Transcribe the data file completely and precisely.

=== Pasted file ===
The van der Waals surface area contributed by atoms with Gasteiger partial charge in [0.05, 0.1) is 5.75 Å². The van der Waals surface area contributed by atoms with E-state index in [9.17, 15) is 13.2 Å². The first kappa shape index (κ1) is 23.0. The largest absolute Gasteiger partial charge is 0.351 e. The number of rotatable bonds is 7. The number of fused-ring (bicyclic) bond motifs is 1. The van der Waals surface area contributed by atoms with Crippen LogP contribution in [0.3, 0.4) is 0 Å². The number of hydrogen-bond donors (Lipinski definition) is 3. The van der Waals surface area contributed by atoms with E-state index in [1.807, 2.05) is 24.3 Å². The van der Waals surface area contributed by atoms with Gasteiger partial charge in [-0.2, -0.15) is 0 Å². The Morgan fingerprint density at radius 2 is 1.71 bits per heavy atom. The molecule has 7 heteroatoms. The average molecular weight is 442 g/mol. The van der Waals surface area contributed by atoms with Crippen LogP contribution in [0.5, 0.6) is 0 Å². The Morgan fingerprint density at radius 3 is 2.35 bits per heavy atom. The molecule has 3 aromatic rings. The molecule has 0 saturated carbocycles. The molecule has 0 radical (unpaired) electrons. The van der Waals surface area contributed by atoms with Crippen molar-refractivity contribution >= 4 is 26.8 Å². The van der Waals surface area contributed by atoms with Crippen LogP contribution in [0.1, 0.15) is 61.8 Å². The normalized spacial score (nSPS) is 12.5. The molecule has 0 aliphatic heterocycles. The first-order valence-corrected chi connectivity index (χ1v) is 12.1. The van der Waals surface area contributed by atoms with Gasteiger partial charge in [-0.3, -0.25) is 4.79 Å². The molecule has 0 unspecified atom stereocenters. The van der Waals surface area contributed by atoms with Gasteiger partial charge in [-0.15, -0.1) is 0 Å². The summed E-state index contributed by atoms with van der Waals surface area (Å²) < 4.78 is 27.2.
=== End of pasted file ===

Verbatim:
The van der Waals surface area contributed by atoms with Gasteiger partial charge in [0.05, 0.1) is 5.75 Å². The van der Waals surface area contributed by atoms with E-state index in [9.17, 15) is 13.2 Å². The first kappa shape index (κ1) is 23.0. The largest absolute Gasteiger partial charge is 0.351 e. The number of rotatable bonds is 7. The number of fused-ring (bicyclic) bond motifs is 1. The van der Waals surface area contributed by atoms with Crippen LogP contribution in [0.3, 0.4) is 0 Å². The number of hydrogen-bond donors (Lipinski definition) is 3. The van der Waals surface area contributed by atoms with E-state index in [1.807, 2.05) is 24.3 Å². The van der Waals surface area contributed by atoms with Gasteiger partial charge in [-0.2, -0.15) is 0 Å². The Morgan fingerprint density at radius 2 is 1.71 bits per heavy atom. The molecule has 7 heteroatoms. The average molecular weight is 442 g/mol. The van der Waals surface area contributed by atoms with Crippen LogP contribution in [0.5, 0.6) is 0 Å². The Morgan fingerprint density at radius 3 is 2.35 bits per heavy atom. The molecule has 3 aromatic rings. The molecule has 0 saturated carbocycles. The molecule has 0 radical (unpaired) electrons. The van der Waals surface area contributed by atoms with Crippen molar-refractivity contribution >= 4 is 26.8 Å². The van der Waals surface area contributed by atoms with Crippen LogP contribution in [0.1, 0.15) is 61.8 Å². The normalized spacial score (nSPS) is 12.5. The molecule has 0 aliphatic heterocycles. The first-order valence-corrected chi connectivity index (χ1v) is 12.1. The van der Waals surface area contributed by atoms with Gasteiger partial charge in [-0.3, -0.25) is 4.79 Å². The molecule has 0 unspecified atom stereocenters. The van der Waals surface area contributed by atoms with Gasteiger partial charge in [-0.15, -0.1) is 0 Å². The summed E-state index contributed by atoms with van der Waals surface area (Å²) < 4.78 is 27.2.